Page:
Taking Lakshmana by the hand after speaking to Him in that way, Vibhishana gladly hurried off. Going not too far away, they entered the great forest. There Vibhishana showed Lakshmana the place where Indrajit was performing the sacrifice. The glorious Vibhishana showed Lakshmana a frightful-looking banyan tree that resembled a dark-blue storm cloud, saying: “After offering oblations to the spirits at this place, Indrajit proceeds to the battlefield. That Rakshasa then becomes invisible to all living beings and traps his enemies on the battleground with his fine arrows and then kills them. Using your flaming arrows, destroy Indrajit, along with his chariot, horses and charioteer, before he reaches the banyan tree.”
Saying, “So be it!” Lakshmana took His stand there, twanging His wonderful bow. Then Indrajit came into view in his brilliant chariot bearing a flag. He was clad in armor and armed with a sword. The splendorous Lakshmana then said to Indrajit, a descendent of the sage Pulastya: “I challenge you to a match! Fight with me in an honest manner!” When spoken to in this way, Indrajit uttered the following harsh words when he saw that Vibhishana was there:
“Born and raised in our race, you are my father’s brother. Why do you hate me, your nephew, O Rakshasa? You have no sense of relation, friendship, race, morality, brotherliness or virtue, O dimwit devoid of virtue! You are pitiable and deserve to be censured, for you have abandoned your own kind and are serving the enemy. With your weak intelligence you do not understand the great difference between these two: to live with one’s own people and to take shelter of others. Even if a stranger has all good qualities and a relative has none, the unqualified relative is preferable. A stranger is just a stranger. One who abandons his own people to serve the enemy is killed by the enemy after they eliminate his people. O night-stalker, such ruthlessness to indicate my weakness and your audacity to bring Lakshmana here is only possible because you are a relative, O younger brother of Ravana!”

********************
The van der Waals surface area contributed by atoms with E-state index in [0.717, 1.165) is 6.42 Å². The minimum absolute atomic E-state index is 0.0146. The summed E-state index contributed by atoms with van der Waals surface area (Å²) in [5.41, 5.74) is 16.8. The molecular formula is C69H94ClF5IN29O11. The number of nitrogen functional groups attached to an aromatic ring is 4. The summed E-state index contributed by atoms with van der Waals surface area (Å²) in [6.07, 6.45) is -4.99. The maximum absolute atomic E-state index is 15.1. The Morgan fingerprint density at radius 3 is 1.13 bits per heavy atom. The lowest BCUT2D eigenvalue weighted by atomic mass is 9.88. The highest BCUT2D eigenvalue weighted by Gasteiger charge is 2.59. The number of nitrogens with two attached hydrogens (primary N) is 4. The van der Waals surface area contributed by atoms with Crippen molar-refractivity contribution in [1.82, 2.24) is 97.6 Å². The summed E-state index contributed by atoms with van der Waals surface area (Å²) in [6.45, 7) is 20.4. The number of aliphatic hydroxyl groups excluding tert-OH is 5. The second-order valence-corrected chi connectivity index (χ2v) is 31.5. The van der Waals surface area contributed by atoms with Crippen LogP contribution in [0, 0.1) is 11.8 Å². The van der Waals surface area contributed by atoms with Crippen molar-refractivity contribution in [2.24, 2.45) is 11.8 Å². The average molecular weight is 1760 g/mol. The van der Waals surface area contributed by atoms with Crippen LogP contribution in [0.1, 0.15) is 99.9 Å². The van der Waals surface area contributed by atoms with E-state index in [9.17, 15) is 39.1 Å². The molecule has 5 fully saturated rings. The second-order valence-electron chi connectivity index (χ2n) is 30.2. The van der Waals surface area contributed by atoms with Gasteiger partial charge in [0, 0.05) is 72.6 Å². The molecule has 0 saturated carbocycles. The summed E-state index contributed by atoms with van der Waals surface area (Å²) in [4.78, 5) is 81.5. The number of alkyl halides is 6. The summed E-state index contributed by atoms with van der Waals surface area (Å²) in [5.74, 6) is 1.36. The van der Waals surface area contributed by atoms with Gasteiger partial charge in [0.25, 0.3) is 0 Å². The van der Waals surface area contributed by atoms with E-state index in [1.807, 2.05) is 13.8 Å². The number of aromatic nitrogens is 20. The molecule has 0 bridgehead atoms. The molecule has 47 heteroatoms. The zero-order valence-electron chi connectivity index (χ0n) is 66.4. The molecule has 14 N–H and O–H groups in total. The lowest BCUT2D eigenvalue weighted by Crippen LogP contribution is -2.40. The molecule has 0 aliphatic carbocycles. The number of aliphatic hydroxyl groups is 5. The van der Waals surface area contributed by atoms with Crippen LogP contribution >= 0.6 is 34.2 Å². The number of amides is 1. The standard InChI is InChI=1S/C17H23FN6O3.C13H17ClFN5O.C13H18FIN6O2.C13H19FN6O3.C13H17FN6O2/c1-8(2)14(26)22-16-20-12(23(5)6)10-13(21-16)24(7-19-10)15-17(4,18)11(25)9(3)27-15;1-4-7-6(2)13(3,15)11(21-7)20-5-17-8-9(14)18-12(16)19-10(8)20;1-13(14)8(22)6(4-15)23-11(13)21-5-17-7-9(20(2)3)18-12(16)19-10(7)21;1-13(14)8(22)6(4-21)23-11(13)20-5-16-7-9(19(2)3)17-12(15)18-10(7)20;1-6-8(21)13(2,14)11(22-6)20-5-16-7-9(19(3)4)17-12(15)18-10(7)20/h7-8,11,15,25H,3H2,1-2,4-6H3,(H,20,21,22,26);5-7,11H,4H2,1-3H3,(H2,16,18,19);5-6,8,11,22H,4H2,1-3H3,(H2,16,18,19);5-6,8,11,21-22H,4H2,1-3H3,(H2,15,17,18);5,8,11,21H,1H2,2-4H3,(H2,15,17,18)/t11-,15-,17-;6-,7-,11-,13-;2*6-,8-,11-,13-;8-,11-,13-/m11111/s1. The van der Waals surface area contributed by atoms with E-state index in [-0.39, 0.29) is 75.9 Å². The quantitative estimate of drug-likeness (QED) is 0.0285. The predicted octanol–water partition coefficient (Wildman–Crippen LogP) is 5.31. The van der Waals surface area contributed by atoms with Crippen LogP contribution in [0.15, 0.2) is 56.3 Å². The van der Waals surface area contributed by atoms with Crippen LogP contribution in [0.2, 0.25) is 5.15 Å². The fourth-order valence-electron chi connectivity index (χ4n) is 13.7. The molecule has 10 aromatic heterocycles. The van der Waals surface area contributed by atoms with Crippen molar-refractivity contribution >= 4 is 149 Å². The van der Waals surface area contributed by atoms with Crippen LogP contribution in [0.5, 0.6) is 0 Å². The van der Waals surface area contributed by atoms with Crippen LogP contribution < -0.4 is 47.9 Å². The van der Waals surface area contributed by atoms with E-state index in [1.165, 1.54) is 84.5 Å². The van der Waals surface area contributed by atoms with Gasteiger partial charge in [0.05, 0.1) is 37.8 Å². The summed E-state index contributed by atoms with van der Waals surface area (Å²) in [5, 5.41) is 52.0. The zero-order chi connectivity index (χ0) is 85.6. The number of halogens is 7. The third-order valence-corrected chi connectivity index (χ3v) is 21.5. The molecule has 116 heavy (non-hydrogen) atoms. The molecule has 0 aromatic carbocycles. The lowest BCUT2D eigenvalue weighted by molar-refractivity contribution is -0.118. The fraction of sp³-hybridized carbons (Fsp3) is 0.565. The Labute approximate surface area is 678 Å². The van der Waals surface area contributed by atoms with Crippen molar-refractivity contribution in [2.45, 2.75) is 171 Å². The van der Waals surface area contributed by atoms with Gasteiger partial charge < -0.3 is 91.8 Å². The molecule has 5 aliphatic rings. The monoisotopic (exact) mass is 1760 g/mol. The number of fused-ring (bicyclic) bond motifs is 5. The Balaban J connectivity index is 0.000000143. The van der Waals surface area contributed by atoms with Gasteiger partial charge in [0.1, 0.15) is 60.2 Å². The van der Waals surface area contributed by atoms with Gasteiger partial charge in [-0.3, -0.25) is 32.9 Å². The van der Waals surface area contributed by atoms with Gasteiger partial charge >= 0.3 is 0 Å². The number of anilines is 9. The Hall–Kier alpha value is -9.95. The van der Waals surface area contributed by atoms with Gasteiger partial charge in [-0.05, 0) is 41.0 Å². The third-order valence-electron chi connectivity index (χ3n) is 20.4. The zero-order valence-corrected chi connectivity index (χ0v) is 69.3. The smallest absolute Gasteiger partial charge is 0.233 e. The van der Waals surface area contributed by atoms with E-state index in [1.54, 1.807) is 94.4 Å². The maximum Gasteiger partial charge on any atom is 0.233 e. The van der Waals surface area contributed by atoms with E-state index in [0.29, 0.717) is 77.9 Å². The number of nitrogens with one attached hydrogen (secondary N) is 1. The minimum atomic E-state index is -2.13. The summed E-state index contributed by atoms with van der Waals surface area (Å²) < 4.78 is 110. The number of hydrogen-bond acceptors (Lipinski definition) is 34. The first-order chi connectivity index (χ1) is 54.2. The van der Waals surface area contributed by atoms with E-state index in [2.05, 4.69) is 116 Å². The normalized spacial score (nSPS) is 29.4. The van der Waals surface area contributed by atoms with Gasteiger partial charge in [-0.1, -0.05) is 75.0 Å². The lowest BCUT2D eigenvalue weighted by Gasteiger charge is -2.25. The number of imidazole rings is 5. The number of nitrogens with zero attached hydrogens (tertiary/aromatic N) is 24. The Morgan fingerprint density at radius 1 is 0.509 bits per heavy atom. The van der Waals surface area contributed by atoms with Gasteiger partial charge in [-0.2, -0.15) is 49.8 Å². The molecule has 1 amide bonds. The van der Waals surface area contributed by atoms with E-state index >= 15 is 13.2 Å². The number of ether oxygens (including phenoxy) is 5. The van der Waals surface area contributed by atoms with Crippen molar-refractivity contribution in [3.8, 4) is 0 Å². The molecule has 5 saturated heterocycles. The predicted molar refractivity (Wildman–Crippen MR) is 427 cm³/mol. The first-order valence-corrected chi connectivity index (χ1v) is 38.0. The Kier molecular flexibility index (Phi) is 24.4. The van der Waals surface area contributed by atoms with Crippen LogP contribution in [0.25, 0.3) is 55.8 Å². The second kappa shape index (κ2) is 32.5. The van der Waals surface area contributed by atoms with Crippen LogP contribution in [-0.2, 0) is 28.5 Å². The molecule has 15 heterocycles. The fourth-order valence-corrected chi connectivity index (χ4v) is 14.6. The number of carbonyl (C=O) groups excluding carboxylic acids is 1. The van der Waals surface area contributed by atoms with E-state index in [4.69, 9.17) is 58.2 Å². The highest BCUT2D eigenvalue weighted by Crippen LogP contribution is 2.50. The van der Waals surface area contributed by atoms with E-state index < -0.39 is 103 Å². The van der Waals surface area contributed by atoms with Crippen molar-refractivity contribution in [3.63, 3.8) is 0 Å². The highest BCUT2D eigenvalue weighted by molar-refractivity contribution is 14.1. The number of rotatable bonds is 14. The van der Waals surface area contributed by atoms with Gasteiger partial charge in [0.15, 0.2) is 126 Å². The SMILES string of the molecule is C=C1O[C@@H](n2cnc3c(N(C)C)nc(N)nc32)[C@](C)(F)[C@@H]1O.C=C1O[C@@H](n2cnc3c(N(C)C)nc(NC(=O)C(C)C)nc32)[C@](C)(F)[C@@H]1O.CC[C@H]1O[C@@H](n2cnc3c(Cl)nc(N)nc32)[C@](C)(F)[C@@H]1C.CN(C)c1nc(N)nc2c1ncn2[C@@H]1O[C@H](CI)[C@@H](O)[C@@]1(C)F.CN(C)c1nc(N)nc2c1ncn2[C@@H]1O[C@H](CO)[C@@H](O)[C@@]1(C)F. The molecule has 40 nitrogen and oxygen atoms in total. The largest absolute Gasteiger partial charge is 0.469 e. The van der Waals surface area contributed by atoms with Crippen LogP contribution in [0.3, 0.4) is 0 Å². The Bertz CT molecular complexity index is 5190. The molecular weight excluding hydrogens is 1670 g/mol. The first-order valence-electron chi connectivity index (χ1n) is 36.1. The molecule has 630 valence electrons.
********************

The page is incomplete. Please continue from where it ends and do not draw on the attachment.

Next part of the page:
Chided in this way by his nephew, Vibhishana replied as follows: “Why do you talk so rashly as if you do not know my character? Give up your harshness in lieu of my seniority, O impious son of Ravana! Although I was born in the family of rakshasas who perform cruel deeds, my character is not that of a Rakshasa but that of the foremost quality of humans—the mode of goodness. I do not enjoy cruelty nor do I enjoy unrighteousness. But how could a brother expel his brother, even though having a dissimilar nature? By abandoning a person of sinful resolve whose conduct has swerved from righteousness, one achieves happiness, as when one shakes off a poisonous snake from one’s hand. It is said that one should reject the sinful fellow who is intent on seizing others’ property or in having intercourse with others’ wives as one would a burning building. To take others’ possessions, to have intercourse with others’ wives and to be suspicious about friends—these three faults lead to destruction.
“The horrible slaughter of great sages, war against all the gods, pride, anger, animosity and contrariness—these faults which destroy one’s life and power, are my brother’s qualities, covering his good qualities as a cloud covers a mountain. I abandoned my brother, your father, because of those faults. This city of Lanka will not last long, nor will you or your father. Proud, childish and ill-mannered, say whatever you wish to me, for you are already bound by the noose of death. This calamity has now overtaken you because of your harsh words to me. You will not be able to reach the banyan tree, O lowest or rakshasas! After attacking Lakshmana, you will not be able to survive. Fight with Prince Lakshmana on the battlefield. When killed, you will go to the abode of death, thus accomplishing the goal of the gods. Display your fully developed strength so that your weapons are all depleted. However, when you come within the range of Lakshmana’s arrows, you will not come out alive with your army.”
Thus completes 87th Chapter of Yuddha Kanda of the glorious Ramayana of Valmiki, the work of a sage and the oldest epic.
Sriman Moola Rama Vijayate